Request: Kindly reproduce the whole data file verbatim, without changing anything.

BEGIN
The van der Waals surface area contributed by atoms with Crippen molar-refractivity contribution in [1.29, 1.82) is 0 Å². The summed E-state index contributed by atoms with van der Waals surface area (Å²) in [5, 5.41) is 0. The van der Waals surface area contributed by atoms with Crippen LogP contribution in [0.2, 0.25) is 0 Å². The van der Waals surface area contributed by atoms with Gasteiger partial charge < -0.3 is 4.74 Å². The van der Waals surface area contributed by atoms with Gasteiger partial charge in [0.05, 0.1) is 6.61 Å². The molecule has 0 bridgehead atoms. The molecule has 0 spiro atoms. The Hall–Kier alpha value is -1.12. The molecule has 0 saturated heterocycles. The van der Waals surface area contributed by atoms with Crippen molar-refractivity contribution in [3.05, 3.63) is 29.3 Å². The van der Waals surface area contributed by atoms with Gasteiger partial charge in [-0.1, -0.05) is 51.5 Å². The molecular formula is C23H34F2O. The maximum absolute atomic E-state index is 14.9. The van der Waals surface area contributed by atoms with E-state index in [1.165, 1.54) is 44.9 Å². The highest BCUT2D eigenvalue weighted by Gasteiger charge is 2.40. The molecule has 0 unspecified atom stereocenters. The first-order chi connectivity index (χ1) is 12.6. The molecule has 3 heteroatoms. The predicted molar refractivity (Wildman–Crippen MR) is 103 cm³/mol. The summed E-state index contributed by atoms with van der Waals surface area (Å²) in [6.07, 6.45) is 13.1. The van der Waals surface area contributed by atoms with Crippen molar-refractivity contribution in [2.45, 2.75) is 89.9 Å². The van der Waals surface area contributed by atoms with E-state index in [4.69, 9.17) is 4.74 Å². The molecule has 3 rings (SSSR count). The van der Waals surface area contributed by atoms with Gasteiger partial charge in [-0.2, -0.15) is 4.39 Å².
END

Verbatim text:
The van der Waals surface area contributed by atoms with Crippen molar-refractivity contribution in [1.29, 1.82) is 0 Å². The summed E-state index contributed by atoms with van der Waals surface area (Å²) in [5, 5.41) is 0. The van der Waals surface area contributed by atoms with Crippen LogP contribution in [0.2, 0.25) is 0 Å². The van der Waals surface area contributed by atoms with Gasteiger partial charge < -0.3 is 4.74 Å². The van der Waals surface area contributed by atoms with Gasteiger partial charge in [0.05, 0.1) is 6.61 Å². The molecule has 0 bridgehead atoms. The molecule has 0 spiro atoms. The Hall–Kier alpha value is -1.12. The molecule has 0 saturated heterocycles. The van der Waals surface area contributed by atoms with Crippen molar-refractivity contribution in [3.05, 3.63) is 29.3 Å². The van der Waals surface area contributed by atoms with Gasteiger partial charge in [-0.1, -0.05) is 51.5 Å². The molecular formula is C23H34F2O. The maximum absolute atomic E-state index is 14.9. The van der Waals surface area contributed by atoms with E-state index in [1.165, 1.54) is 44.9 Å². The highest BCUT2D eigenvalue weighted by Gasteiger charge is 2.40. The molecule has 0 unspecified atom stereocenters. The first-order chi connectivity index (χ1) is 12.6. The molecule has 3 heteroatoms. The predicted molar refractivity (Wildman–Crippen MR) is 103 cm³/mol. The summed E-state index contributed by atoms with van der Waals surface area (Å²) in [6.07, 6.45) is 13.1. The van der Waals surface area contributed by atoms with Crippen molar-refractivity contribution in [2.45, 2.75) is 89.9 Å². The van der Waals surface area contributed by atoms with E-state index in [4.69, 9.17) is 4.74 Å². The molecule has 3 rings (SSSR count). The van der Waals surface area contributed by atoms with Gasteiger partial charge in [-0.2, -0.15) is 4.39 Å².